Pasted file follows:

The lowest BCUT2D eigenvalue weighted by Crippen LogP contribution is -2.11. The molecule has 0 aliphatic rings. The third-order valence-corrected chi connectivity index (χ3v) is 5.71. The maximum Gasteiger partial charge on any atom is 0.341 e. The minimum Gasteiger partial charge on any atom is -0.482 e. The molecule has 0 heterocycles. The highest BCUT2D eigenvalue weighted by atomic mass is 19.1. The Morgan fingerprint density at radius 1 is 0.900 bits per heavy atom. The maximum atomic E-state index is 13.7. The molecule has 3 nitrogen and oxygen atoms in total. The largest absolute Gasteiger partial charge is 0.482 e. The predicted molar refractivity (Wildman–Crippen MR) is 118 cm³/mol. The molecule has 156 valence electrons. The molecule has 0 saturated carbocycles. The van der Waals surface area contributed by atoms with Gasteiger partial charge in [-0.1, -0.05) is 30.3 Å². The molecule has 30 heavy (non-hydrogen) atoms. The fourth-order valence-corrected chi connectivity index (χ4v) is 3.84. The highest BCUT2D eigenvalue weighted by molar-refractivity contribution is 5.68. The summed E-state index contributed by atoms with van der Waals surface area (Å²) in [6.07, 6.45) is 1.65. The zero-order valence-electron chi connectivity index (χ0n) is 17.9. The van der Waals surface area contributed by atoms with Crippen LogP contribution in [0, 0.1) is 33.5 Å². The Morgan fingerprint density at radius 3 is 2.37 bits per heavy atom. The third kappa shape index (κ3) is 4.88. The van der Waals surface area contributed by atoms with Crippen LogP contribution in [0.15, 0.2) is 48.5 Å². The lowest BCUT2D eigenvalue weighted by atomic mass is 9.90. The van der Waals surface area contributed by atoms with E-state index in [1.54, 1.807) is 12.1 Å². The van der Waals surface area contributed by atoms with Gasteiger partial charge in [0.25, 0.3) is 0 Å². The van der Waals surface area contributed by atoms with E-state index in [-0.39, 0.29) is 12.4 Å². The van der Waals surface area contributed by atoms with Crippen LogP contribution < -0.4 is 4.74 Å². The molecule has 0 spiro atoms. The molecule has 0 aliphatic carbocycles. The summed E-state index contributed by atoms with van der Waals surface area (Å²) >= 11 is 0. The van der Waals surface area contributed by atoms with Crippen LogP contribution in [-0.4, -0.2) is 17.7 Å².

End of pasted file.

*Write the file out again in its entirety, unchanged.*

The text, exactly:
The lowest BCUT2D eigenvalue weighted by Crippen LogP contribution is -2.11. The molecule has 0 aliphatic rings. The third-order valence-corrected chi connectivity index (χ3v) is 5.71. The maximum Gasteiger partial charge on any atom is 0.341 e. The minimum Gasteiger partial charge on any atom is -0.482 e. The molecule has 0 heterocycles. The highest BCUT2D eigenvalue weighted by atomic mass is 19.1. The Morgan fingerprint density at radius 1 is 0.900 bits per heavy atom. The maximum atomic E-state index is 13.7. The molecule has 3 nitrogen and oxygen atoms in total. The largest absolute Gasteiger partial charge is 0.482 e. The predicted molar refractivity (Wildman–Crippen MR) is 118 cm³/mol. The molecule has 156 valence electrons. The molecule has 0 saturated carbocycles. The van der Waals surface area contributed by atoms with Gasteiger partial charge in [-0.1, -0.05) is 30.3 Å². The molecule has 30 heavy (non-hydrogen) atoms. The fourth-order valence-corrected chi connectivity index (χ4v) is 3.84. The highest BCUT2D eigenvalue weighted by molar-refractivity contribution is 5.68. The summed E-state index contributed by atoms with van der Waals surface area (Å²) in [6.07, 6.45) is 1.65. The zero-order valence-electron chi connectivity index (χ0n) is 17.9. The van der Waals surface area contributed by atoms with Crippen LogP contribution in [0, 0.1) is 33.5 Å². The Morgan fingerprint density at radius 3 is 2.37 bits per heavy atom. The third kappa shape index (κ3) is 4.88. The van der Waals surface area contributed by atoms with Crippen LogP contribution in [0.15, 0.2) is 48.5 Å². The lowest BCUT2D eigenvalue weighted by atomic mass is 9.90. The van der Waals surface area contributed by atoms with E-state index in [1.54, 1.807) is 12.1 Å². The van der Waals surface area contributed by atoms with Gasteiger partial charge in [0.25, 0.3) is 0 Å². The van der Waals surface area contributed by atoms with E-state index in [-0.39, 0.29) is 12.4 Å². The van der Waals surface area contributed by atoms with Crippen LogP contribution < -0.4 is 4.74 Å². The molecule has 0 spiro atoms. The molecule has 0 aliphatic carbocycles. The summed E-state index contributed by atoms with van der Waals surface area (Å²) >= 11 is 0. The van der Waals surface area contributed by atoms with Crippen LogP contribution in [-0.4, -0.2) is 17.7 Å².